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Writies about : Middle Ages, Renaissance, 1900. Barbara Wertheim was born into a New York family that was prominent in finance and public service. She was a first cousin of Manhattan District Attorney Robert M. Morgenthau, a niece of Secretary of the Treasury Henry Morgenthau, Jr., and a granddaughter of Henry Morgenthau Sr., who served as ambassador to the Ottoman Empire. She graduated from Radcliffe College. In 1939, she married Lester R. Tuchman, a physician, researcher and professor of medicine at Mount Sinai School of Medicine in New York; they had three daughters.
From 1934-1935, Barbara Tuchman worked as a research assistant at the Institute of Pacific Relations in New York and Tokyo, and then began a career in journalism. She was the editorial assistant for The Nation and a U.S. correspondent for the New Statesman in London, the Far East News Desk, and the Office of War Information in World War II.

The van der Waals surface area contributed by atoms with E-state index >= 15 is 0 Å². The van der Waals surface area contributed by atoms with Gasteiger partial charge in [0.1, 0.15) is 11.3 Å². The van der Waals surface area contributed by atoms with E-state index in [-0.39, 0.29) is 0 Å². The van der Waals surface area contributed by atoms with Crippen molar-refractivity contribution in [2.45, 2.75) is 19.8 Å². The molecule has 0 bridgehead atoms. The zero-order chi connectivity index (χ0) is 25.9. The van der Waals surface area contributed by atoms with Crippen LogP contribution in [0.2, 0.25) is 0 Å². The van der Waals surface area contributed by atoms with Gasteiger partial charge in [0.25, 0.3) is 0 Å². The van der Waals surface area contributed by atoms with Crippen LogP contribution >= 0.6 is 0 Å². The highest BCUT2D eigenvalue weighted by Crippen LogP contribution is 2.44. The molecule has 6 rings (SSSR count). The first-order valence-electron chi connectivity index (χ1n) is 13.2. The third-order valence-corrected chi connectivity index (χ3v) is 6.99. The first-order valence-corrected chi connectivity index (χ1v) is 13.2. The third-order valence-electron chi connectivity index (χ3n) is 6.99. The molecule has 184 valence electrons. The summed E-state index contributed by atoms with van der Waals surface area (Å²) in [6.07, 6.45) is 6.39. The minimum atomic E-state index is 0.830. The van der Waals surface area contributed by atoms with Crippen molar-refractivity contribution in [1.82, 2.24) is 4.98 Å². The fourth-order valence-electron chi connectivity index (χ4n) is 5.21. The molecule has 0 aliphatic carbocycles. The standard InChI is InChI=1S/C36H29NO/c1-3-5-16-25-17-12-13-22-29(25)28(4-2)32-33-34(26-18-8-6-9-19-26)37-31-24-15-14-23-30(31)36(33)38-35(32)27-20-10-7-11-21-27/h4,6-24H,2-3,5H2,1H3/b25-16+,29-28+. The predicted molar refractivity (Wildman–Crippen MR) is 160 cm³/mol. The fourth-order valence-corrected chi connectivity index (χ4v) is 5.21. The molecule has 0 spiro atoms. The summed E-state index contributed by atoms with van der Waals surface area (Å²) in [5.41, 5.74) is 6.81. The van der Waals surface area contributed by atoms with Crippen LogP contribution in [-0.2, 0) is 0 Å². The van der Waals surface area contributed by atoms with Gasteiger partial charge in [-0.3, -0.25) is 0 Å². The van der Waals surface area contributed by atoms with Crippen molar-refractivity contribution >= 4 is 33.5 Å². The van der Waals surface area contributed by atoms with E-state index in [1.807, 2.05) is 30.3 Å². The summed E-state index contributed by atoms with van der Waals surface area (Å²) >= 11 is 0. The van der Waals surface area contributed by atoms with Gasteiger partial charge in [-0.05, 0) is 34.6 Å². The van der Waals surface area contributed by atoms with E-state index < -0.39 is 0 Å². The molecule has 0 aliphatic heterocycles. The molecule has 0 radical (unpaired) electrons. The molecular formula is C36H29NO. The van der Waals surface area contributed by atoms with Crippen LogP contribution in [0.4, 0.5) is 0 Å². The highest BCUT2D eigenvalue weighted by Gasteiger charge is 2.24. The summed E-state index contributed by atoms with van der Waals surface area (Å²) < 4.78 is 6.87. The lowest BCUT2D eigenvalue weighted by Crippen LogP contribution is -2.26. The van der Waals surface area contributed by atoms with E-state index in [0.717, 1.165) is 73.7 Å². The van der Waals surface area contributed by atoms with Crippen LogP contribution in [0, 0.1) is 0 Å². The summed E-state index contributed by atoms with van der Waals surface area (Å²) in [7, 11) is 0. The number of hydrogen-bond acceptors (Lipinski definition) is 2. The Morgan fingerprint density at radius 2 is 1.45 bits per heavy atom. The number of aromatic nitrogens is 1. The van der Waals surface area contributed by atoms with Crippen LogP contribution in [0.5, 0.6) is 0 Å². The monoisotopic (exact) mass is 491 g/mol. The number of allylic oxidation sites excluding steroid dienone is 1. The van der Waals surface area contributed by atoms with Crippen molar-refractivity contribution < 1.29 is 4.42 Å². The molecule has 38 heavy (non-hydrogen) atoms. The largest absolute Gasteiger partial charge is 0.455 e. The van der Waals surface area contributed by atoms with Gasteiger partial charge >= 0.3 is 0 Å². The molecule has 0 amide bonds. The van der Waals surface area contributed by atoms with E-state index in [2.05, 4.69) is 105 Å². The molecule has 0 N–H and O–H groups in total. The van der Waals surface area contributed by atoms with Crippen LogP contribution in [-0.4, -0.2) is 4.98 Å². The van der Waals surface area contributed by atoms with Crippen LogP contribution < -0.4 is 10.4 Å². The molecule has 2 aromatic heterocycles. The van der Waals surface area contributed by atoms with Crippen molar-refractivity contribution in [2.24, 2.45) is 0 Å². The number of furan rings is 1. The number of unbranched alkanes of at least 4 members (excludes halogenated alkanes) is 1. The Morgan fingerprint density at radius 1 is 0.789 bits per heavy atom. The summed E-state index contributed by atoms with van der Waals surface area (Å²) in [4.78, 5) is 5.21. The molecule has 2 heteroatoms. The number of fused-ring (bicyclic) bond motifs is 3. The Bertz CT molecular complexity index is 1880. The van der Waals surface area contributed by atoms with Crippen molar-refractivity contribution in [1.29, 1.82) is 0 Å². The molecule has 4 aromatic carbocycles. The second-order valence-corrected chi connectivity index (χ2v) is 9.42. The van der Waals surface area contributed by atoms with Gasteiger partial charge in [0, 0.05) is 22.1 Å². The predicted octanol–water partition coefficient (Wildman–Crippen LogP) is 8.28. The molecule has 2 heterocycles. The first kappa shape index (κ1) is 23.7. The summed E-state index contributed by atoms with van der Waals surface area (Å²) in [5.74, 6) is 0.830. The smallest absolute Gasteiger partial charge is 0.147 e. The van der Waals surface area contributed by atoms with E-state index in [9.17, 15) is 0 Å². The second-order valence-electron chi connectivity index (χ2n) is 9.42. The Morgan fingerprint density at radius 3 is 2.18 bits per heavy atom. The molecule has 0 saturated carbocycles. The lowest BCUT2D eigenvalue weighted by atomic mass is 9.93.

After Ms. Tuchman turned to writing histories, her fourth book, The Guns of August (1962) became a bestseller and made her a celebrity, in addition to winning her the first of two Pulitzer Prizes (the second was in 1972). Ms. Tuchman was named the first woman president of the American Academy of Arts and Letters in 1979, and received the National Book Award in 1980. She became a trustee of Radcliffe College and worked as a lecturer at Harvard University, the University of California, and the U.S. Naval War College. Her daughter Jessica Tuchman Mathews is the president of the Carnegie Endowment for International Peace.
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